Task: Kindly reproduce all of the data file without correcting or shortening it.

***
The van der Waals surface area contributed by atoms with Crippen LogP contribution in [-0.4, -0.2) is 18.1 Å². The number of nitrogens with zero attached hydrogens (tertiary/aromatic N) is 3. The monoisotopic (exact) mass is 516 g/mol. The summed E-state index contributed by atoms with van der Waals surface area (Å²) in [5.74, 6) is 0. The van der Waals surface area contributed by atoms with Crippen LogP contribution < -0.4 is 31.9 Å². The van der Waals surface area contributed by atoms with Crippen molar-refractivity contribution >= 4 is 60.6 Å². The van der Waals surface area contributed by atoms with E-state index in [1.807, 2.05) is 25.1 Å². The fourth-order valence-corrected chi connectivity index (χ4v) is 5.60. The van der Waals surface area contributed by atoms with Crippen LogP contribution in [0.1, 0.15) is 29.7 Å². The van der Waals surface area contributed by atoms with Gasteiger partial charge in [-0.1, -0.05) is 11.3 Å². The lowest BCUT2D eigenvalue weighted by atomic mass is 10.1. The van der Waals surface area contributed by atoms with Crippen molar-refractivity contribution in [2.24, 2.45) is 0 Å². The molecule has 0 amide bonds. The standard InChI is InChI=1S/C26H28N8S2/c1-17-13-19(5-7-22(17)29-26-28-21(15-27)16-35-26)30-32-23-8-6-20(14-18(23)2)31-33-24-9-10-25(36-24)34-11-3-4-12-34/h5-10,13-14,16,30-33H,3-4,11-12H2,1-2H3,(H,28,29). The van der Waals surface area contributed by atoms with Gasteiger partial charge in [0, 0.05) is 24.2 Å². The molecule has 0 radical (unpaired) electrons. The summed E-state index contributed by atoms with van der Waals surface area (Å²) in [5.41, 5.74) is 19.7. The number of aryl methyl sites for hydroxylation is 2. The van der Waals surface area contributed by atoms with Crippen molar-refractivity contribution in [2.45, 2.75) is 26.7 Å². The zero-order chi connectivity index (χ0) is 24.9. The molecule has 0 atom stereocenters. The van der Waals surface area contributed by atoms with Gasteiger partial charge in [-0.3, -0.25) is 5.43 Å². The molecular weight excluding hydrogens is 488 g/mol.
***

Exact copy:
The van der Waals surface area contributed by atoms with Crippen LogP contribution in [-0.4, -0.2) is 18.1 Å². The number of nitrogens with zero attached hydrogens (tertiary/aromatic N) is 3. The monoisotopic (exact) mass is 516 g/mol. The summed E-state index contributed by atoms with van der Waals surface area (Å²) in [5.74, 6) is 0. The van der Waals surface area contributed by atoms with Crippen LogP contribution < -0.4 is 31.9 Å². The van der Waals surface area contributed by atoms with Crippen molar-refractivity contribution >= 4 is 60.6 Å². The van der Waals surface area contributed by atoms with E-state index in [1.807, 2.05) is 25.1 Å². The fourth-order valence-corrected chi connectivity index (χ4v) is 5.60. The van der Waals surface area contributed by atoms with Crippen LogP contribution in [0.1, 0.15) is 29.7 Å². The van der Waals surface area contributed by atoms with Gasteiger partial charge in [-0.1, -0.05) is 11.3 Å². The lowest BCUT2D eigenvalue weighted by atomic mass is 10.1. The van der Waals surface area contributed by atoms with Crippen molar-refractivity contribution in [2.24, 2.45) is 0 Å². The molecule has 0 amide bonds. The standard InChI is InChI=1S/C26H28N8S2/c1-17-13-19(5-7-22(17)29-26-28-21(15-27)16-35-26)30-32-23-8-6-20(14-18(23)2)31-33-24-9-10-25(36-24)34-11-3-4-12-34/h5-10,13-14,16,30-33H,3-4,11-12H2,1-2H3,(H,28,29). The van der Waals surface area contributed by atoms with Gasteiger partial charge in [0, 0.05) is 24.2 Å². The molecule has 0 radical (unpaired) electrons. The summed E-state index contributed by atoms with van der Waals surface area (Å²) in [5.41, 5.74) is 19.7. The number of aryl methyl sites for hydroxylation is 2. The van der Waals surface area contributed by atoms with Crippen molar-refractivity contribution in [2.45, 2.75) is 26.7 Å². The zero-order chi connectivity index (χ0) is 24.9. The molecule has 0 atom stereocenters. The van der Waals surface area contributed by atoms with Gasteiger partial charge in [-0.3, -0.25) is 5.43 Å². The molecular weight excluding hydrogens is 488 g/mol.